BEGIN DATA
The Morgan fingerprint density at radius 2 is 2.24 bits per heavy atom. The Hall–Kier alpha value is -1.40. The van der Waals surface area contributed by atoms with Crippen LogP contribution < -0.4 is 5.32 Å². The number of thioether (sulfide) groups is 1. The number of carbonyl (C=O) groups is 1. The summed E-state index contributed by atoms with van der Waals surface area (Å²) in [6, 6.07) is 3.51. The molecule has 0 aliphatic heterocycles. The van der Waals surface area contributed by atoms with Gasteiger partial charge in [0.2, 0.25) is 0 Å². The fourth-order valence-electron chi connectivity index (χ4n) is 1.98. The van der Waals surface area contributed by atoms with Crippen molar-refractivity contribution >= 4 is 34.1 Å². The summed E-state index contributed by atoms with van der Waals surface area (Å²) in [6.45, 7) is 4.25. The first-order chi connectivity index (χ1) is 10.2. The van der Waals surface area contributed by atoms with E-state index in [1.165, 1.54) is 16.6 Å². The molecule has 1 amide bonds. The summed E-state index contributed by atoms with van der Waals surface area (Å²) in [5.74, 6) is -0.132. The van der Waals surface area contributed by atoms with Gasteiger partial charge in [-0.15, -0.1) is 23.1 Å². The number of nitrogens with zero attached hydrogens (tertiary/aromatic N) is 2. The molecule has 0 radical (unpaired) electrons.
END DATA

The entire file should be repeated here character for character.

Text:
The Morgan fingerprint density at radius 2 is 2.24 bits per heavy atom. The Hall–Kier alpha value is -1.40. The van der Waals surface area contributed by atoms with Crippen LogP contribution < -0.4 is 5.32 Å². The number of thioether (sulfide) groups is 1. The number of carbonyl (C=O) groups is 1. The summed E-state index contributed by atoms with van der Waals surface area (Å²) in [6, 6.07) is 3.51. The molecule has 0 aliphatic heterocycles. The van der Waals surface area contributed by atoms with Gasteiger partial charge in [0.2, 0.25) is 0 Å². The fourth-order valence-electron chi connectivity index (χ4n) is 1.98. The van der Waals surface area contributed by atoms with Crippen molar-refractivity contribution >= 4 is 34.1 Å². The summed E-state index contributed by atoms with van der Waals surface area (Å²) in [6.45, 7) is 4.25. The first-order chi connectivity index (χ1) is 10.2. The van der Waals surface area contributed by atoms with E-state index in [1.165, 1.54) is 16.6 Å². The molecule has 1 amide bonds. The summed E-state index contributed by atoms with van der Waals surface area (Å²) in [5.74, 6) is -0.132. The van der Waals surface area contributed by atoms with Gasteiger partial charge in [-0.15, -0.1) is 23.1 Å². The number of nitrogens with zero attached hydrogens (tertiary/aromatic N) is 2. The molecule has 0 radical (unpaired) electrons.